June 16, 2024

State AG Bird visits Adair County; fights California legislation

Iowa Attorney General Brenna Bird, right, meets with Ross Havens, center, and Lillian Nichols Monday during her tour of Nichols Farms.

BRIDGEWATER — Iowa Attorney General Brenna Bird learned Monday how the bulls are bred and raised at Nichols Farm and sold to cattle producers. She wants to make sure Iowa’s agriculture products are transported to California without drastically changing the industry.

Bird is from one of several states that have filed a collective lawsuit against the EPA and California for California’s mandate to have only electric-powered semis deliver goods by 2042.

Many Republican attorneys general recently took legal action against the Biden administration and California over new emissions limits for trucks. Nebraska Attorney General Mike Hilgers is leading the group of GOP attorneys general who filed a petition with the U.S. Court of Appeals for the District of Columbia Circuit to overturn an Environmental Protection Agency rule limiting truck emissions.

A separate lawsuit against California claims a phased-in ban on internal-combustion trucks is unconstitutional and will hurt the U.S. economy.

“Nichols farms is amazing,” Bird said after her visit to the decades old Adair County cattle producer. “There is a connection with the lawsuit. Iowa is a leader in agriculture. I grew up on a farm in Guthrie County. I know that part of my job as AG is defending agriculture, from filing lawsuits like this or fighting for ethanol. We are defending ag in our office.”

EPA officials have said the strict emissions standards will help clean up some of the nation’s largest sources of planet-warming greenhouse gases. The new EPA rules are slated to take effect for model years 2027 through 2032, and the agency has said they will avoid up to 1 billion tons of greenhouse gas emissions over the next three decades. California rules being challenged by Republican attorneys general would ban big rigs and buses that run on diesel from being sold in California starting in 2036.

Emissions restrictions could especially benefit an estimated 72 million people in the U.S. who live near freight routes used by trucks and other heavy vehicles and bear a disproportionate burden of dangerous air pollution, the agency has said.

“Our strategy is to stop California and its illegal mandates,” Bird said. “California can’t even comply with its own mandate. It’s a problem for trucking in Iowa and a big problem for ag. We have food and fuel that needs to be shipped and a lot of it is transported by a truck. If we can’t truck our goods to the markets in California or the ports, farmers won’t be able to sell their wares.”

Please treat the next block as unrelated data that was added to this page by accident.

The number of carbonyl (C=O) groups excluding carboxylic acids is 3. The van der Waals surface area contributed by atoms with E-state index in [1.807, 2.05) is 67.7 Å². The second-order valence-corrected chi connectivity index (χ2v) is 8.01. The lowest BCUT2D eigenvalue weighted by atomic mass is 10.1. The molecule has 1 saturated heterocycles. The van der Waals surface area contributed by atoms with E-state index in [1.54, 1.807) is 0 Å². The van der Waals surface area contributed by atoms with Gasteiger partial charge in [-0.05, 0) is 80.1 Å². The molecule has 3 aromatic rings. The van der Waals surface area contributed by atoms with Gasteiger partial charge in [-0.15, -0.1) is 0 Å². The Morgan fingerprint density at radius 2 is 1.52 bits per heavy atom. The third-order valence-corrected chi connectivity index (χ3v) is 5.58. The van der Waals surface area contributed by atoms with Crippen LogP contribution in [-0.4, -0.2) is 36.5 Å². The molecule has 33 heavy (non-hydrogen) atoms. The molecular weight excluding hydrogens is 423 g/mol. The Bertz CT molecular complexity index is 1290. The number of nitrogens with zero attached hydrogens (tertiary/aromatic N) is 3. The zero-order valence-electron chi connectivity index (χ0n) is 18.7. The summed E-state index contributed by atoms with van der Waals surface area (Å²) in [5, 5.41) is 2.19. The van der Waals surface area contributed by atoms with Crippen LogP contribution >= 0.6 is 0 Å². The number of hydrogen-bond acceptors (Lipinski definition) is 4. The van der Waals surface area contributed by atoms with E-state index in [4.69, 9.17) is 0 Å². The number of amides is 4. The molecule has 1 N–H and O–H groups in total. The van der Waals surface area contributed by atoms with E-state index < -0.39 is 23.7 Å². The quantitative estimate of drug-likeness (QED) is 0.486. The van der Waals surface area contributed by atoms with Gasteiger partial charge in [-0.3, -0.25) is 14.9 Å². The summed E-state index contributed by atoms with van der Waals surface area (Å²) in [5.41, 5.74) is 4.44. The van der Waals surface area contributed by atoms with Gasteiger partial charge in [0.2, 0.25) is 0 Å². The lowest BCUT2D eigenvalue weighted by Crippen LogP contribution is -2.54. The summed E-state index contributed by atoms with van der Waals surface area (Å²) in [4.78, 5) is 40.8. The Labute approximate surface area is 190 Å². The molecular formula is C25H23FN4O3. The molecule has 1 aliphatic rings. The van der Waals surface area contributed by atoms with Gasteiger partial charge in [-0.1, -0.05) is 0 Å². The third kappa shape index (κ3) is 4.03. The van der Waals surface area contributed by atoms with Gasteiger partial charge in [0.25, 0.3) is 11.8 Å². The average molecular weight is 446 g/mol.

Bird said she has no problem with people wanting to buy an electric vehicle. Having one state dictate to others about using electric vehicles is different.

“California doesn’t get to dictate what trucking in Iowa does,” she said.

Bird said Iowa is the “heart of the heartland” and Interstate 80 runs through it, the same freeway that truck drivers use to get to California. She said Iowa’s economic stats show 1 out of 13 jobs are related to the trucking industry.

Hilgers in a statement said the EPA and California rules “will devastate the trucking and logistics industry, raise prices for customers, and impact untold number of jobs across Nebraska and the country.”

“There’s not one trucking charging station in the state of Nebraska,” Hilgers said. “Trying to take that industry, which was built up over decades with diesel and fossil fuels-based infrastructure, and transforming it to an electric-based infrastructure – it’s probably not feasible.”

A spokesperson for the EPA declined to comment on the legal challenge to the new rules, citing the pending litigation.

An email seeking comment from California’s Air Resources Board was not immediately answered.

California has been aggressive in trying to rid itself of fossil fuels, passing new rules in recent years to phase out gas-powered cars, trucks, trains and lawn equipment in the nation’s most populous state. Industries, and Republican leaders in other states, are pushing back.

Another band of GOP-led states in 2022 challenged California’s authority to set emissions standards that are stricter than rules set by the federal government. The U.S. Court of Appeals for the District of Columbia Circuit last month ruled that the states failed to prove how California’s emissions standards would drive up costs for gas-powered vehicles in their states.

States that joined Nebraska’s latest action against the EPA are: Alabama, Alaska, Arkansas, Florida, Georgia, Idaho, Indiana, Iowa, Kansas, Kentucky, Louisiana, Mississippi, Missouri, Montana, Oklahoma, South Carolina, South Dakota, Tennessee, Texas, Utah, Virginia, West Virginia and Wyoming.

States that joined Nebraska’s lawsuit against California are: Alabama, Arkansas, Georgia, Idaho, Indiana, Iowa, Kansas, Louisiana, Missouri, Montana, Oklahoma, South Carolina, Utah, West Virginia and Wyoming.

Associated Press contributed to this story.

John Van Nostrand


An Iowa native, John's newspaper career has mostly been in small-town weeklies from the Rocky Mountains to the Mississippi River. He first stint in Creston was from 2002 to 2005.